Background: In many developed countries, socioeconomic status is associated with cancer incidence and survival. However, research in Japan is sparse. We examined the association between neighborhood deprivation based on the Japanese Deprivation Index and the risk of incidence, mortality and survival from total and major cancers in the Japan Public Health Center-based Prospective Study.
Methods: 86,112 participants were followed through the end of 2009. A total of 10,416 incident cases and 5,510 deaths from cancer were identified among 1,348,437 person-years of follow-up (mean follow-up: 15.7 years). The Japanese deprivation index was used to access neighborhood deprivation. Hazard ratios and 95% confidence intervals were calculated by Cox regression analysis.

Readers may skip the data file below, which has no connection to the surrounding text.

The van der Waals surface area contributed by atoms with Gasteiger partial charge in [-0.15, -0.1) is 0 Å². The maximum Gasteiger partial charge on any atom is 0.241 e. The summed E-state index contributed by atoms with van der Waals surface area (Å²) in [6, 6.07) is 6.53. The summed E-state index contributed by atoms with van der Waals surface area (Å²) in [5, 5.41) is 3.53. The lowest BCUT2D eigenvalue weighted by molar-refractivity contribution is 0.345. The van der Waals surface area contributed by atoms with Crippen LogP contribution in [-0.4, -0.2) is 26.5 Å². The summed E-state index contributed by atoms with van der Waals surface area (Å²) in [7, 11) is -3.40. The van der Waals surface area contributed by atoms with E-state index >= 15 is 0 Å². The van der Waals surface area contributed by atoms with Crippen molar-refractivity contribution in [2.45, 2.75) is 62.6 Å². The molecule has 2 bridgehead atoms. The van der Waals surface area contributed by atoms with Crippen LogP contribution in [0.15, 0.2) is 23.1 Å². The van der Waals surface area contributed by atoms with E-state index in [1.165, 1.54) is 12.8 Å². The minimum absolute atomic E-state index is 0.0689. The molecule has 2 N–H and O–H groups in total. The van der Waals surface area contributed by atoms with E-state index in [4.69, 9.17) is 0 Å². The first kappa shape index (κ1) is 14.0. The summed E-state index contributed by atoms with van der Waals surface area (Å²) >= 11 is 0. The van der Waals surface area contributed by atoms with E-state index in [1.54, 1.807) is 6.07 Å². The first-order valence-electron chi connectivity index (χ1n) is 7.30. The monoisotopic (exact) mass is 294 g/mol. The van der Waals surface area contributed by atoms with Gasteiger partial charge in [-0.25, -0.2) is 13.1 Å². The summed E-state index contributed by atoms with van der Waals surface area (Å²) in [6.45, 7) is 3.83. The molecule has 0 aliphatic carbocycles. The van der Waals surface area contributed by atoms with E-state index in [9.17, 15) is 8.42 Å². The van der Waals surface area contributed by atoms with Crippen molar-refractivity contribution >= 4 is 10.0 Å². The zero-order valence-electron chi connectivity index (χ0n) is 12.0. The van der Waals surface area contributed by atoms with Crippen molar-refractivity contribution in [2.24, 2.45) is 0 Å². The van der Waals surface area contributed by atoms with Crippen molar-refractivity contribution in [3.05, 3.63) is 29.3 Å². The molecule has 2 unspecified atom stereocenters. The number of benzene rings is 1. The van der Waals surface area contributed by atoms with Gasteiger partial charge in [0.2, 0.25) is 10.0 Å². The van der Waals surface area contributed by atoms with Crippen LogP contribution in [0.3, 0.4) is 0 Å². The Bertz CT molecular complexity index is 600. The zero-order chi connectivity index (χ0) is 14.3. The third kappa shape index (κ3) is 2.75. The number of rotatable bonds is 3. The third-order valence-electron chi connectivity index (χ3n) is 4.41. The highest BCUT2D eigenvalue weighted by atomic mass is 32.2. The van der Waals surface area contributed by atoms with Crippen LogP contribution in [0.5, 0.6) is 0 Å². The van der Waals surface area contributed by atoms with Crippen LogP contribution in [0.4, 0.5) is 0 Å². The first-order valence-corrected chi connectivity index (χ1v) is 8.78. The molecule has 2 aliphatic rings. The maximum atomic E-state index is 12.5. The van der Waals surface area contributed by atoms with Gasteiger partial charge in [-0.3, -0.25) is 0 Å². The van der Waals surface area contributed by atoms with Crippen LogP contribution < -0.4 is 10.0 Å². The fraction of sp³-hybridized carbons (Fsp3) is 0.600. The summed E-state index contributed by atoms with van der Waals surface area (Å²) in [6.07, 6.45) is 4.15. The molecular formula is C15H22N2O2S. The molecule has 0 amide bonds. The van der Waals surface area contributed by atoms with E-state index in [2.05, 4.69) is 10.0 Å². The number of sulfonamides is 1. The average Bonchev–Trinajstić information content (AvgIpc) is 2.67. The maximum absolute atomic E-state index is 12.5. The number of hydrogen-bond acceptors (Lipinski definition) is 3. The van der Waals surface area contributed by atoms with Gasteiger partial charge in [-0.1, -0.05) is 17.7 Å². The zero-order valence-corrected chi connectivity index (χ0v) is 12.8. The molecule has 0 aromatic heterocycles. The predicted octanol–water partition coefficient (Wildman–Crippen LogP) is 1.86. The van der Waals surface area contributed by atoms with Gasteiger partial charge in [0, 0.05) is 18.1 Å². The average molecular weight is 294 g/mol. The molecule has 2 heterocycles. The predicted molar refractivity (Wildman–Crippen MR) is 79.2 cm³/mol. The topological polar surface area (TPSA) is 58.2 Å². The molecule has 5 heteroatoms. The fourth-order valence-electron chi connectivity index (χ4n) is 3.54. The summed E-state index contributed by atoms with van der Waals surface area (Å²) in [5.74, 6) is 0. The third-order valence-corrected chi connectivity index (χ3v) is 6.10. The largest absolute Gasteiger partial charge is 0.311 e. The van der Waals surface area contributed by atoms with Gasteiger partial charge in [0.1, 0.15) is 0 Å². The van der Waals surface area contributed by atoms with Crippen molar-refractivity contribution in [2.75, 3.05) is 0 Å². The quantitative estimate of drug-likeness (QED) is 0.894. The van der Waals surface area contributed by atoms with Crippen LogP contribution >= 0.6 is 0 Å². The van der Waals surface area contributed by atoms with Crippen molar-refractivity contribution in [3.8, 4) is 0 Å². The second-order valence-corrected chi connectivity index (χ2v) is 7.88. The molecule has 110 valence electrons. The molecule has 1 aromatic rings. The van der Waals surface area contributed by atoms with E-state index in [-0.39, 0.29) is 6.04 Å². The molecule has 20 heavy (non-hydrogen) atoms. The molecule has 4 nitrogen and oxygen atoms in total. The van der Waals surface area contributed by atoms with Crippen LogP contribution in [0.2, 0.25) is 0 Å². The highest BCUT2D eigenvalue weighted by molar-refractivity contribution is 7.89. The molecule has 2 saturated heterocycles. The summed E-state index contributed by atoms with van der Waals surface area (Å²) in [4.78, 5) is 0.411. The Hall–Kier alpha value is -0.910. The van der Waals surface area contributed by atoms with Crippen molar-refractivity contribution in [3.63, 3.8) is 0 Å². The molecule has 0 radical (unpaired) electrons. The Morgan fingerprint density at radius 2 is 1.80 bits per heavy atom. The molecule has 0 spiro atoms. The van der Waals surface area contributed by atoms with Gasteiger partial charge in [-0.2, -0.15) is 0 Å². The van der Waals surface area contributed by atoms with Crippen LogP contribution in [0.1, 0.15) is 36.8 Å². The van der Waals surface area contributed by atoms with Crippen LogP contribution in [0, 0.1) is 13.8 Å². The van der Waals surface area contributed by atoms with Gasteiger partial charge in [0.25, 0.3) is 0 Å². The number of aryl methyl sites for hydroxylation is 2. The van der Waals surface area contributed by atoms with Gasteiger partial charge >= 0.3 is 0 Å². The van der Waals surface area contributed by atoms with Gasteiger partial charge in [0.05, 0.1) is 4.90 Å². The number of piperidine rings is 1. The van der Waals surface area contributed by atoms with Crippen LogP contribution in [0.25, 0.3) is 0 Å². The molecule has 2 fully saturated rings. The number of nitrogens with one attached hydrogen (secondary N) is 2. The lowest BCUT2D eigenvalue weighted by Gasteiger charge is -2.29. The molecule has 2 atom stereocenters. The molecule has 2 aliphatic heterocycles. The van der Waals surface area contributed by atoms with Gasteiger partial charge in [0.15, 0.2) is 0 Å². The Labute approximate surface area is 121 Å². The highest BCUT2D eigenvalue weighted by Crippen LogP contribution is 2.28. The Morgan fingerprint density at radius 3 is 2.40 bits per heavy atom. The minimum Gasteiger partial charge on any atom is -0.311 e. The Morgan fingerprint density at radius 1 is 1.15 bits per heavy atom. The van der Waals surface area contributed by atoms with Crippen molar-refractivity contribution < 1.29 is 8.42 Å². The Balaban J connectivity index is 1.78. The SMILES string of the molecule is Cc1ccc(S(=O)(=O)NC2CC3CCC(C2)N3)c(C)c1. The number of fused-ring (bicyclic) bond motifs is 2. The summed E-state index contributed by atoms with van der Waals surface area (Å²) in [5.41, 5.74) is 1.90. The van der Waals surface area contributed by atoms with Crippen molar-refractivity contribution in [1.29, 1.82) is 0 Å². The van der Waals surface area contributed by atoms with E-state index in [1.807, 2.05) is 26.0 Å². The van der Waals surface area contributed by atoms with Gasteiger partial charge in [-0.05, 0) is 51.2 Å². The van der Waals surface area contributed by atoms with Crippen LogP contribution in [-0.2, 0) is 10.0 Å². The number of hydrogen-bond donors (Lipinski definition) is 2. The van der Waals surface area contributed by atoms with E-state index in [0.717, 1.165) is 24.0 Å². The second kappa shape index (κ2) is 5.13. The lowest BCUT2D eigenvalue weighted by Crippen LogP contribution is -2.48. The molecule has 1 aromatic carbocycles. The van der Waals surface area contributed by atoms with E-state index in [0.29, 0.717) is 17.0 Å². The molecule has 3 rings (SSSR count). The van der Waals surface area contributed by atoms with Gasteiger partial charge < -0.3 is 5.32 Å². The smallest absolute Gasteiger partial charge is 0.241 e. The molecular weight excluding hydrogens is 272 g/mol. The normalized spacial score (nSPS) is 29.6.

Results: We found no associations between neighborhood deprivation index and the incidence of total and major cancers. In some cancer risks or deaths, however, we found positive or inverse associations with a higher deprivation index, such as a decreased risk of colorectal cancer incidence and an increased risk of liver cancer incidence and deaths in women.
Conclusion: Although some positive or inverse associations were detected for specific sites, the neighborhood deprivation index has no substantial overall association with the risk of incidence, mortality and survival from cancer in the Japanese population.